Now we need constructors to represent 0 and 1. We can simplify this by combining them into one constructor and using the type

`Bool`to signify whether it is 0 or 1 that we want. But there's no need to restrict ourselves to

`Bool`so I'll make the code more general and use

`s`instead:

> Put :: s -> Expr s n -> Expr s n

So 0 is

`False`and 1 is

`True`and

``Put``is our multiplication operator. (Maybe you've already guessed why I called it that.)

The next constructor will be for addition. I'm going to give it the weird name

`Get`. The obvious thing to write would be:

Get :: Expr s n -> Expr s n -> Expr s n

We could uncurry that instead and use

Get :: (Expr s n, Expr s n) -> Expr s n

But we know that a pair

`(a, a)`is the same as a function

`Bool -> a`. So I'm going to actually use:

> Get :: (s -> Expr s n) -> Expr s n

So instead of giving us a binary node in a tree,

`Get`gives us a possible infinite s-ary node. But we'll be working with

`s = Bool`for now.

Now we need variables. We'll just use:

> Var :: n -> Expr s n

This is a recursive type so we can write a fold for it. If we'd been using generic library we'd get the fold for free but I'm giving it explicitly:

> fold :: (s -> w -> w) -> ((s -> w) -> w) -> (n -> w) -> Expr s n -> w

> fold put get var (Put s x) = put s (fold put get var x)

> fold put get var (Get c) = get (\s -> fold put get var (c s))

> fold put get var (Var n) = var n

We can implement the monad for substitution:

> instance Monad (Expr s) where

> return n = Var n

> x >>= f = fold Put Get f x where

Note how the fold recursively replaces

`Get`with

`Get`,

`Put`with

`Put`and

`Var n`with

`f n`.

By now the game's up. If you read my post from last week then you know that I'm building something like the

`State`monad. But although this monad has a similar interface, internally it's nothing like

`State`. For one thing,

`Expr`is a tree type and internally it could end up with an arbitrarily large number of nodes. How can we extract the familar

`State`monad from this?

**Canonical Form**

Expressions in various algebraic languages can often be reduced to a canonical form. For example, we have disjunctive normal form for (a fragment of) logic. Expressions in our language above can be reduced to a canonical form. In the language of flowcharts, every one of our flowcharts can be reduced to something of the form:

Algebraically the claim is that any expression reduces to something of the form au+bv. In the general case the items a and b are of type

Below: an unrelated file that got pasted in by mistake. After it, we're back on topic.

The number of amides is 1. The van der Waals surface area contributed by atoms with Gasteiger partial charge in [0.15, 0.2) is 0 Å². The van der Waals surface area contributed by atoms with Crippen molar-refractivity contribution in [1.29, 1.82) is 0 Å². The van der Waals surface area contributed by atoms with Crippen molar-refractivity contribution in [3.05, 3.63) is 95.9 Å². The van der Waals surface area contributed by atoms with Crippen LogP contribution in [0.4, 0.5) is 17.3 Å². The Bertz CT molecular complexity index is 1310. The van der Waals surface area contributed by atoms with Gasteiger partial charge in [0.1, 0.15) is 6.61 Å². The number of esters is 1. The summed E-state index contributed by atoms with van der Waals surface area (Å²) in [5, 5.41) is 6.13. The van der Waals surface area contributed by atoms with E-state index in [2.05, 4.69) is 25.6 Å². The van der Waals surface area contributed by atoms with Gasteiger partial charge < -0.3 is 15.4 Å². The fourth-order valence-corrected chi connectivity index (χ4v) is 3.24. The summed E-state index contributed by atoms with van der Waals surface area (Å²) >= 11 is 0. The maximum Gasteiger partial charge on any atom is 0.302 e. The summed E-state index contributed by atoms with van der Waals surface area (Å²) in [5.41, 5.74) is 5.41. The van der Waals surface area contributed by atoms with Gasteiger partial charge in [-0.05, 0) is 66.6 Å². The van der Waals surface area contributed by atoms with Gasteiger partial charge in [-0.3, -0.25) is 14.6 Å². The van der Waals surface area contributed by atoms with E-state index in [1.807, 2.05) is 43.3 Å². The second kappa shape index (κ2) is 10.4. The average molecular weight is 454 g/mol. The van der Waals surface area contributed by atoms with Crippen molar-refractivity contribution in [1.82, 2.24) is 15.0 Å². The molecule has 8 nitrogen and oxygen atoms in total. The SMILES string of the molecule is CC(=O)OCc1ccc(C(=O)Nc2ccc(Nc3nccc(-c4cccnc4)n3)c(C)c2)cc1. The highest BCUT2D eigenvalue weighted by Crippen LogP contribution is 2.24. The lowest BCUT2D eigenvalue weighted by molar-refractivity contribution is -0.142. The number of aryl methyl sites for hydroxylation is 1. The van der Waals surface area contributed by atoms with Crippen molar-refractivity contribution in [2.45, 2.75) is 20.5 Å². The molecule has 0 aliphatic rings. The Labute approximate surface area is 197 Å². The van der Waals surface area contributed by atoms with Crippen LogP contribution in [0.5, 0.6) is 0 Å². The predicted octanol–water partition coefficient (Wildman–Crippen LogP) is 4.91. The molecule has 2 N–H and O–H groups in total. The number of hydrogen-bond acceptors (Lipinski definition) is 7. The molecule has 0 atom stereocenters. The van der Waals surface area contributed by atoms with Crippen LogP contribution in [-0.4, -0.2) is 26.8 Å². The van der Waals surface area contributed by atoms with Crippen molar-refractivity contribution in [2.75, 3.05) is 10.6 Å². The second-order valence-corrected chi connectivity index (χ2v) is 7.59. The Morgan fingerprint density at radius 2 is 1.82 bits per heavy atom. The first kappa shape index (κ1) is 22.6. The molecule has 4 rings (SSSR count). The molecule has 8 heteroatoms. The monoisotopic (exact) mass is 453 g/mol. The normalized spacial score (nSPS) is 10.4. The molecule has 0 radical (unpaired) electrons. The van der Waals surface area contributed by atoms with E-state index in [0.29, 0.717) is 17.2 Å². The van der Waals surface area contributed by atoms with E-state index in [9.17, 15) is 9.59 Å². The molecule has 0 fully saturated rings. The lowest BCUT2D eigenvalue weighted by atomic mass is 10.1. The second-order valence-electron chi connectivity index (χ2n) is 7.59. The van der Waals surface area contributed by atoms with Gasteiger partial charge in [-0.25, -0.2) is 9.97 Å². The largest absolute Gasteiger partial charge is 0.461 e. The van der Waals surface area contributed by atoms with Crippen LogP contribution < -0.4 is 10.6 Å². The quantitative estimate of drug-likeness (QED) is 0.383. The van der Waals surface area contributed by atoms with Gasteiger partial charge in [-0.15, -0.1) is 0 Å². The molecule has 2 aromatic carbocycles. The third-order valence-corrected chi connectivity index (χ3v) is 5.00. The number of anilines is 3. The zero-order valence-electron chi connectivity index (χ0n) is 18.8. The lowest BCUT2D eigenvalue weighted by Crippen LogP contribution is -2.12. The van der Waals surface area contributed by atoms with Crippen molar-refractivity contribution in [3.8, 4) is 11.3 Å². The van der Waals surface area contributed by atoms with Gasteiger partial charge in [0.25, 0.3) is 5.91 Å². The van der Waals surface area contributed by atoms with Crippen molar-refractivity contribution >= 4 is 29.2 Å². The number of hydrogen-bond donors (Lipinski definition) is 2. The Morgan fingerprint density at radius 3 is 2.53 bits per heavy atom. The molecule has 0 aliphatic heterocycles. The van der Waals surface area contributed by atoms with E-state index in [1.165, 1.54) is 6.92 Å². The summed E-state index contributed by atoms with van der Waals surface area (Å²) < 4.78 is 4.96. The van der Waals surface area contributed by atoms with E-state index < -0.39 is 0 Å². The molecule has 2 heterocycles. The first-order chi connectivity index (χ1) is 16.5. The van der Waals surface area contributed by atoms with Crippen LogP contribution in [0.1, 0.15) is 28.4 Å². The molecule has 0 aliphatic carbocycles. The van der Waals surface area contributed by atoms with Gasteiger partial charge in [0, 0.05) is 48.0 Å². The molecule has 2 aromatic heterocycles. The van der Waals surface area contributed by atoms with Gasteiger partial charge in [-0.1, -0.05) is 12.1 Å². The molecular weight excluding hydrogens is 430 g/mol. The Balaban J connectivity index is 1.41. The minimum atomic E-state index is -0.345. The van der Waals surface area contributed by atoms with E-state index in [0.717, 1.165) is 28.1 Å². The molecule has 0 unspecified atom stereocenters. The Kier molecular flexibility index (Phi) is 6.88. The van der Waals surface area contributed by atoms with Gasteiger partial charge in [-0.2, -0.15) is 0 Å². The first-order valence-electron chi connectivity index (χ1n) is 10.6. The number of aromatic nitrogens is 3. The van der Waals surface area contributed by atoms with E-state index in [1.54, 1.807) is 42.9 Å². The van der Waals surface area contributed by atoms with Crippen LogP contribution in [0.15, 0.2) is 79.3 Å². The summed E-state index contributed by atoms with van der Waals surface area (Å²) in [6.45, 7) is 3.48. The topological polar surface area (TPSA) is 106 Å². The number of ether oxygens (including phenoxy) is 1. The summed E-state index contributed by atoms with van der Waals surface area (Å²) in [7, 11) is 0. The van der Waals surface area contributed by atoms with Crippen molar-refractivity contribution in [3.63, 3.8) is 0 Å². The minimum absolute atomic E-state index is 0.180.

`s`and u and v can be represented by elements of

`n`. So this is something of type

`((s, n), (s, n))`. Again we replace the pair by a function to get the type

`s -> (n, s)`. So we want a function to convert to canonical form:

> canonical :: Expr s n -> (s -> (n, s))

> canonical = fold put get var where

We can get a return box into canonical form like this:

Algebraically this is x

_{n}→0x

_{n}+1x

_{n}and we can implement it as

> var n = \s -> (n, s)

Now we need to simplify the application of 0 or 1 to something already in canonical form. 0(au+bv) = 0au = au and 1(au+bv) = 1bv = bv. Essentially it just picks the first or second term in the sum according to whether we're multiplying on the left by 0 or 1. But that's exactly what the function type in

`s -> (n, s)`does. So we can just write:

> put s c = \t -> c s

Now we need to consider sums of two terms in canonical form. We can derive this just by looking at the sum of two sums: (p+q)+(r+s). This is just p+s. We get this by picking the left branch twice or the right branch twice, so we're just applying our function twice to the same thing:

> get c s = c s s

Comparing with my last post you should see that

`canonical`is what I called an interpreter. So the act of interpreting these tree expressions is one and the same thing as reducing them to a canonical form. This shouldn't be so surprising - executing a functional program is itself a process of reduction to a normal form. Here's an example of using the above reduction to get our flowchart executed:

> test1 =

> Get $ \c -> if c

> then Put False $

> Get $ \d -> if d

> then Var 5

> else Var 4

> else

> Put True $

> Var 3

> go1 = canonical test1 False

`canonical`returns a different tree to the original tree. But we can easily map back to trees again:

> inject :: (s -> (n,s)) -> Expr s n